Generalized convulsive status epilepticus (SE) is a serious and potentially life- threatening medical emergency that requires prompt intervention. Sociedade Brasileira de Pediatria. Published Diretriz. Protocolos de manejo de estado de mal epiléptico no pronto socorro pediátrico. El estado epiléptico convulsivo o tónico-clónico es una complicación http:// portal7.info%20estrategico%portal7.info
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2 Departamento de Pediatría Campus Norte, Facultad de Medicina, El estado epiléptico es una emergencia de alta morbimortalidad que requiere manejo. Las convulsiones tonicoclónicas y el estado convulsivo epiléptico (actualmente se define como una convulsión tonicoclónica que dura al menos 30 minutos). Manejo del status epilepticus. 5 min. 30 min. Pre. Hospitalario. Unidad de Cuidados intensivos. Departamento emergencia. Diazepam. IR. Lorazepam IV.
Zalan Khan1; Pradeep C. Introduction Epilepsia partialis continua EPC is a rare brain disorder where a patient experiences recurrent and, sometimes, unrelenting focal onset seizures with retained awareness occurring over hours, days, or even years. The pathophysiology of the disease is understood to be complicated. The disease can manifest in a variety of forms such as myoclonic epilepsy, localized myoclonus, Jacksonian epilepsy, and sensorimotor clonic seizures to name a few. Both cortical and subcortical mechanisms have been identified as an etiology.
Neuronal cell loss, astrogliosis, and blood-brain barrier damage brought on by these cytokines may contribute to the underlying hyperexcitability of the cortex. Classically, EPC presents as a focal form of status epilepticus SE with a preserved consciousness that is restricted to one part of the body, occurring for one hour or more, recurrent, and associated with postictal confusion and weakness.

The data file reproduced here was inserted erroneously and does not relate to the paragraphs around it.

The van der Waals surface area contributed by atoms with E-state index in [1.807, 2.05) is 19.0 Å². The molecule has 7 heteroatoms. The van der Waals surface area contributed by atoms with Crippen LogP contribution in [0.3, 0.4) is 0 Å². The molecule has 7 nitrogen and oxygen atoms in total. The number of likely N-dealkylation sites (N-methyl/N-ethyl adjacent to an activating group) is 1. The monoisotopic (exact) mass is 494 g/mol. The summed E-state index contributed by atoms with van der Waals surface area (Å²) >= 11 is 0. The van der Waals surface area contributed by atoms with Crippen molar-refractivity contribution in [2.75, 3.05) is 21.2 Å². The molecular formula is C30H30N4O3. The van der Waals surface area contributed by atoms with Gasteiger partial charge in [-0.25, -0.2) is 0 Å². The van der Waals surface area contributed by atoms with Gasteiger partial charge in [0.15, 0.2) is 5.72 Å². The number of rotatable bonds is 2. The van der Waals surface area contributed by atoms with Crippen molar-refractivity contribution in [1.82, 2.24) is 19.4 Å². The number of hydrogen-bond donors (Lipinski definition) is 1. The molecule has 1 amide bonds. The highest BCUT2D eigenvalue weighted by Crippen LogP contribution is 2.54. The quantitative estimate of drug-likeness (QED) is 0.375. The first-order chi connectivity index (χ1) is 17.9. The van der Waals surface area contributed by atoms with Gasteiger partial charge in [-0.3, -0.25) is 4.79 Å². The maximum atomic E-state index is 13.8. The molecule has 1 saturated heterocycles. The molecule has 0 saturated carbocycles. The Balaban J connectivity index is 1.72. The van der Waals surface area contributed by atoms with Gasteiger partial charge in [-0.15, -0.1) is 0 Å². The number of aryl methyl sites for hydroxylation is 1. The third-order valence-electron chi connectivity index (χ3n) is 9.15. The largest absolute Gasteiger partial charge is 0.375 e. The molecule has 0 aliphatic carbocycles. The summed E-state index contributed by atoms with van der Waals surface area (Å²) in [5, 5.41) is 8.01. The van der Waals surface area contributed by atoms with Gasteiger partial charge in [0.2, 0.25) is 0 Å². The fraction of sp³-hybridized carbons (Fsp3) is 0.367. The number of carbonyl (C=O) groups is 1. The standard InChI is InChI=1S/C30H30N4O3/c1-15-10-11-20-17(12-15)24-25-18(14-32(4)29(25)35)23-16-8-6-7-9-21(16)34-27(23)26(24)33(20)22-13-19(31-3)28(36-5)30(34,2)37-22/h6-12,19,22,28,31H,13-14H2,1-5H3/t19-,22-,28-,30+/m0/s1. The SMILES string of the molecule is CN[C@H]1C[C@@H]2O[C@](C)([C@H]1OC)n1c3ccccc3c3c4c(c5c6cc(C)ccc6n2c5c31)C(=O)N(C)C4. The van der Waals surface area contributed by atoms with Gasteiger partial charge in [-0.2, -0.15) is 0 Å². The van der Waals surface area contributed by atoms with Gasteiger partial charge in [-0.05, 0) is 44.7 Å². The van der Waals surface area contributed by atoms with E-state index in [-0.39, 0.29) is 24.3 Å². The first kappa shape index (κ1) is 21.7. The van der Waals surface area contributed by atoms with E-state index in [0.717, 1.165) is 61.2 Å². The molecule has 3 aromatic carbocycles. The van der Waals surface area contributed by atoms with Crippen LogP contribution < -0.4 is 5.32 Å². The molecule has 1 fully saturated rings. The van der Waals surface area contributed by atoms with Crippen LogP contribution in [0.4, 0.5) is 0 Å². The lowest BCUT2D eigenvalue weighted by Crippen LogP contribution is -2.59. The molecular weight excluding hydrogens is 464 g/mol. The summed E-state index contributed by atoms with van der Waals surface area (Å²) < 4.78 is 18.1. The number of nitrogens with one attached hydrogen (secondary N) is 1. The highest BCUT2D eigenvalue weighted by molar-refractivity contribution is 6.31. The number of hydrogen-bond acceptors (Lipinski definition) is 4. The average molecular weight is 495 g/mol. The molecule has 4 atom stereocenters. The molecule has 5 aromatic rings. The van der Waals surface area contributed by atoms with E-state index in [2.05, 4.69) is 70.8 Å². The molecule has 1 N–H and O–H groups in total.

Motor deficits ranging from quadriparesis to subtle soft palate paresis may be noted. Sensory deficits, similarly, are variable but are less common compared to their motor counterparts.
The involvement of the upper extremities is more common. Imaging MRI findings can help in delineating structural lesions.
Focal cortical dysplasia and Rasmussen encephalitis, two common causes of EPC, are more likely to be identified on MRI because of the advancements in imaging quality and technology in recent years. Standard imaging modalities used during neurological workups, such as computed tomography CT and MRI scanning, may show no pathology.
Sometimes, asymmetrical background slowing is noted. Prognostic factors, morbidity and mortality in tonic—clonic status epilepticus: a review.
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Non—convulsive status epilepticus secondary to valproic acid—induced hyperammonemic encephalopathy. Acta Neurol Scand. Propofol treatment in adult refractory status epilepticus.
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A malignant variant of status epilepticus. Urgent, resective surgery for medically refractory, convulsive status epilepticus. Eur J Paediatr Neurol. Efficacy of anti—inflammatory therapy in a model of acute seizures and in a population of pediatric drug resistant epileptics.
PLoS One ; e Basic mechanisms of status epilepticus due to infection and inflammation. Magnesium treatment for patients with refractory status epilepticus due to POLG1—mutations. The ketogenic diet for medically and surgically refractory status epilepticus in the neurocritical care unit.